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Why this fuss about scriptlets and taglibs ?

[Cet article est également disponible en Français.]

We all know blog entries and articles like « XYZ is the best » and « how to choose a web framework ».

One thing which often stroke me is the seemingly importance of « good tag lib support » and other scriptlets. Let’s be clear: there can’t be a good tag lib/scriptlet language. Some can be well coded, but still: it’s a broken idea from the start. And saying « putting business logic in the scriptlet is a BAD practice », like the Grails doc does, doesn’t help.

Why such an harsh opinion ?

Yet another language to learn.
Yes I know, we should all learn one new language every morning. But I would prefer them to add new stuff, new concepts. Here it’s the same all over again, with just syntax changes. Don’t expect any surprise, but bad ones. Like no one knowing how to use the XYZ tag of some library whose documentation has never been seen. Oh, by the way, you can most probably forget javadoc and the like, especially inside the code.

Scriplets and tag lib aren’t object oriented.
Forget about Object Oriented programming. Declaring classes and interfaces is hardly possible, even less used. It’s even worse regarding inheritance. What should it matter ? Well, try cobol and come back, thanks 😉 Seriously, forget design patterns and the like. It’s the land of procedural programming, not OO, so much for all it brings!

Even the best IDE support is… crappy.
Well, one of the best I had to work with was Visual Studio and ASP.Net. What you get there is basically auto completion. Already way better than nothing, but what about all these nice navigations helpers like « show class hierarchy », « show references », « open call hierarchy » and the others ? Furthermore, if you wrote some scriptlet, what about « extract method », renaming and other refactoring tools ? Forget them, you’re doing tag libs and scriplets, stone age is your lot. Not to forget, for sure, that if ever such tools exists, do the tools understand the cross cutting impacts between your backing programming language and the scriplets ? Anayway, despite the age of scriptlets and taglibs, such tools haven’t seen the light up to now…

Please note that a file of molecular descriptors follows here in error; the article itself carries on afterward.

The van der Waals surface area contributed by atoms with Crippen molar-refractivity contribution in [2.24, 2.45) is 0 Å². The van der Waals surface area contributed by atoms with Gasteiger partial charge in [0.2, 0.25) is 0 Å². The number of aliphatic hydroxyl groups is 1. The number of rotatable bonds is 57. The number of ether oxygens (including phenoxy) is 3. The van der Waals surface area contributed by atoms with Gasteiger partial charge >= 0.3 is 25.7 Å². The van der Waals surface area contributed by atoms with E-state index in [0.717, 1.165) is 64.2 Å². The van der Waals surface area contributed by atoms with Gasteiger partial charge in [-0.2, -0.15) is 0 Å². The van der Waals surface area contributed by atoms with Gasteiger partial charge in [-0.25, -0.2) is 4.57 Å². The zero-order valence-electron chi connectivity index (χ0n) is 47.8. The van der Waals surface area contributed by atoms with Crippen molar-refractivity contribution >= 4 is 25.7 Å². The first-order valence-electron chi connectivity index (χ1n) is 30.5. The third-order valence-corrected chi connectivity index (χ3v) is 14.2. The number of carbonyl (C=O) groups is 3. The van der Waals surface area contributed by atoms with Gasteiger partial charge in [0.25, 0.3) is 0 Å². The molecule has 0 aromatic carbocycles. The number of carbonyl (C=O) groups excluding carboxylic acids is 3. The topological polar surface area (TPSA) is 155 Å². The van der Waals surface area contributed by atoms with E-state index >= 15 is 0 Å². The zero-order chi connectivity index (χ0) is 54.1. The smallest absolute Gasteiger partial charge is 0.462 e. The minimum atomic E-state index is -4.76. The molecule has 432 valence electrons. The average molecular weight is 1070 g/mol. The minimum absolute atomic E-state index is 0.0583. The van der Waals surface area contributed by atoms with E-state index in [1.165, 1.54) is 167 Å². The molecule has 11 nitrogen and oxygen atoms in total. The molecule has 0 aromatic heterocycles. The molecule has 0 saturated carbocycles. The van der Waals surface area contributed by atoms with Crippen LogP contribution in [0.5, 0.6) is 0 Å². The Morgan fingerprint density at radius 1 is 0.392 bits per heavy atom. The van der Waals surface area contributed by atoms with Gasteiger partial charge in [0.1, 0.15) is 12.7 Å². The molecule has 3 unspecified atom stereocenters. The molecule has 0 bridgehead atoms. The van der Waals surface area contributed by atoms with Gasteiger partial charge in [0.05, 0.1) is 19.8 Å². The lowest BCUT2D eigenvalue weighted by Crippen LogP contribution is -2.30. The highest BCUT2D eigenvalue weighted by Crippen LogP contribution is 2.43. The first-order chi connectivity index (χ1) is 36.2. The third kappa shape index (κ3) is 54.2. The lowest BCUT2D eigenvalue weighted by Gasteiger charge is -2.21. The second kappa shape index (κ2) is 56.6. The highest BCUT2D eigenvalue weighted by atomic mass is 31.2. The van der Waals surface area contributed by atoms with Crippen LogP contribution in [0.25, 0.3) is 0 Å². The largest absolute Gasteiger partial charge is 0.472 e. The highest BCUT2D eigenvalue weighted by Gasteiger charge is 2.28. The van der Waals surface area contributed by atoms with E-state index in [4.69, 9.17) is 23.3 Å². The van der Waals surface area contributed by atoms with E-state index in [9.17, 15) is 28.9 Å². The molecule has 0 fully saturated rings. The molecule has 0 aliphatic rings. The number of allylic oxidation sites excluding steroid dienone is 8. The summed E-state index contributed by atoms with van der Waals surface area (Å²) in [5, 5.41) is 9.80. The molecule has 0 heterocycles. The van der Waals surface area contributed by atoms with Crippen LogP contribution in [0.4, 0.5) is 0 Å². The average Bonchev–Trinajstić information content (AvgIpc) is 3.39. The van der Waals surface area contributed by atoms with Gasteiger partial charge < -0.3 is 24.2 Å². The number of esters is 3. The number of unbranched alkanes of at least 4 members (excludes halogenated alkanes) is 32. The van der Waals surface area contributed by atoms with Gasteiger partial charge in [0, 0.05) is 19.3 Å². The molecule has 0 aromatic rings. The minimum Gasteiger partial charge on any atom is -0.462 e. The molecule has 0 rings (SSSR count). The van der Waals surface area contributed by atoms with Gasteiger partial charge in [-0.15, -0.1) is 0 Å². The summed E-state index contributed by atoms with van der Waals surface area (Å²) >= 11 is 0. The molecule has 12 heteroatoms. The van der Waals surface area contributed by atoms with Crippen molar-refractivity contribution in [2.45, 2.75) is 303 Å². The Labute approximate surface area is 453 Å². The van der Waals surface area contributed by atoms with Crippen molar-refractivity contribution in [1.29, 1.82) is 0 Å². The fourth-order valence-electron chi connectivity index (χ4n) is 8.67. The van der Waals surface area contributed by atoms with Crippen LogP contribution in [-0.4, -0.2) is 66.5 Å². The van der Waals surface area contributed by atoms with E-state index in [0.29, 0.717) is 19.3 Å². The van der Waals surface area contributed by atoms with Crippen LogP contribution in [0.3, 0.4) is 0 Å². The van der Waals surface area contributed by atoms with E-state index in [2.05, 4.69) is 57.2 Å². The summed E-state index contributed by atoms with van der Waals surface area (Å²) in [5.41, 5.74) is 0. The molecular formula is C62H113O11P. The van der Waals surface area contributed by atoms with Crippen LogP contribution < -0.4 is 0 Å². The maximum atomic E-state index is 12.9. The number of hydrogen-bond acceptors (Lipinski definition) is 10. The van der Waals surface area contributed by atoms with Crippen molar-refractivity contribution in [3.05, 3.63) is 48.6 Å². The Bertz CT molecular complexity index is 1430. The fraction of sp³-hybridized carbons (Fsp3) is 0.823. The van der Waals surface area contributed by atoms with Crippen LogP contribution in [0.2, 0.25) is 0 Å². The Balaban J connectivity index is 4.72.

It’s messy like hell !
Where do you put your scriplets ? In some html page. What’s in there already ? Easy: html tags, texts, css and most probably javascript. And then you should add, on top, your little scriptlets and tags. Splendid! The odds are high the designer won’t be able to get it at all, neither the next developer using it… Such a nice way to communicate your intent in your code, brrr…

Business logic may well sneak into your page.
We all know it’s a bad practice. Business logic should be in some business layer. Without duplication around. Cleanly put and easy to find/change. But, « hey, com’on, I’m just skipping the items whose parents contains the Foo element, we never want them anyway ». And even if you stick to this line, despite willingness to go fast and the danger of inattention, what about the next developer? And how to check that none broke the rule ? Remember this nice « non IDE support » you get ? Well, I guess you’ve to painfully read these nice pieces of code one by one. It sounds quite like some hell punishment… I wish it to none!

In the end, to me, scriplets and tag libs really feel like a false good idea we should thrive to forget. They’re cumbersome to develop, hard to customize (tags) and generalize (scriptlets), messy and a real pain to maintain. Any web framework which features such functionalities makes me shiver. Specific tags or hooks for the backing programming language, yes, for sure. But as soon as « if », « while » and their friends come in, I’m off. And I’m pretty sure we should all be off by then !


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  1. janvier 8, 2011 à 10:26

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